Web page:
After you’ve taken your favorite fresh herbs home, what’s the next step? They need a thorough cleaning! Wash the herb under running water to remove whatever’s left of the soil it was growing in and dry it off with a paper towel or a clean kitchen towel. Then, depending on the herb, strip the leaves or flowers from the stem and break them down into smaller pieces with a knife, scissors, or mortar before using it in your recipe.

If you want to store a fresh herb for a bit before cooking, it is best to keep it whole. After washing the herb, put it in a freezer bag or a plastic container together with a piece of paper towel. Then it’s off to your fridge’s vegetable compartment – and don’t forget to use it within the next three days so it’s still fresh. By the way: some fresh herbs, like dill and basil, are sensitive to the cold and should not be stored in your fridge’s veggie drawer. Make sure you check what’s best.

Our tip: Like to throw an herb or two in a pan and try out delicious new recipes? Take a look at our simple shakshuka with a fresh herb like parsley or basil as a garnish. Equally delicious: our iced green tea with plenty of mint!

a wine glass of iced green tea with mint or other herbs, plus a wedge of lime, for a refreshing summer treat

Active Ingredients in Herbs and their Medicinal Effects

It’s impossible to draw up a universal list of active ingredients applicable to any herb, but suffice to say they’re generally thought to have beneficial effects on your well-being and health – whether as culinary or medicinal herbs. But it’s still important to note: the health effects of herbs haven’t been well researched yet, so it’s difficult to come to any clear conclusions on their uses.

Independent of any other benefits, most herbs also pack a boost of nutrients with a solid dose of vitamins and minerals. Secondary substances like flavonoids may also protect your cells, while bitter components stimulate your gastrointestinal tract. And don’t forget the essential oils derived from many herbs, which are even said to have some effects against bacteria and viruses. At least that’s the theory.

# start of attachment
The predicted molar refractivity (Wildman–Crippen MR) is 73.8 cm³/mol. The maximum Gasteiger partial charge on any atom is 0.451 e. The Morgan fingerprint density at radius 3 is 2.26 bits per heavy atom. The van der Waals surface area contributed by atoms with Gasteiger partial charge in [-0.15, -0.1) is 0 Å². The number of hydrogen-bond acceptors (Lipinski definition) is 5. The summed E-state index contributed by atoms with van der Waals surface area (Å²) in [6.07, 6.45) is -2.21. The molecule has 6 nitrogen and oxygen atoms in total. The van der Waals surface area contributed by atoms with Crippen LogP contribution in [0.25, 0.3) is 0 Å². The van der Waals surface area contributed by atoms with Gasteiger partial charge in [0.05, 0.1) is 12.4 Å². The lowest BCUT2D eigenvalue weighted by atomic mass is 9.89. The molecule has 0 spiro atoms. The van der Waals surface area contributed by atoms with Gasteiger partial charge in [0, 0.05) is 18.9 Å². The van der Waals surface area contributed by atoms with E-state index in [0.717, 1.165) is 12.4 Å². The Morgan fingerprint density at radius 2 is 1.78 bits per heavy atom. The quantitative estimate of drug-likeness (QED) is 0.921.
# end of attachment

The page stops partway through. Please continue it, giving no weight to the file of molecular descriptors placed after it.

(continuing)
All these qualities contribute to the history of medicinal uses for herbs. Herbs and other plants have been used since time immemorial as home remedies to treat diseases and various ailments or as a preventive measure. Dill, fennel, mint, and savory, for example, are said to calm the stomach, while parsley, cress, and basil are said to ease water retention while stimulating the kidneys and the urinary tract. Coriander is also often used as a remedy for digestive problems or feelings of fullness. Others swear by lemon balm for its calming effect, which is said to remedy restlessness, nervousness, and sleep disorders.

The processes for turning fresh herbs into remedies vary greatly. They can be used both externally and internally and can be made into teas or used as oil, ointment, or tincture. Aromatherapy is another popular use.

Our tip: Feeling like your well-being is in need of a pick me up? Our Balance & Protection Tea Set can give you the boost you need! Our blends range from lemongrass and oolong to clear your head to aniseed and fennel soothe your stomach.

a photo of foodspring's Balance and Protection tea set with three canisters of tea with herbs and/or caffeinated tea, a glass tea bottle, and a decorative green box, all in front of a yellow background
©foodspring

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Herbs: Conclusion

  • Herbs can be used for both their culinary and medicinal properties.
  • Culinary herbs are added to various dishes to improve their taste, and can even grow in your garden.
  • They have active ingredients said to have beneficial effects on your health.
  • Their health benefits are why they’ve been used as home remedies for a long time.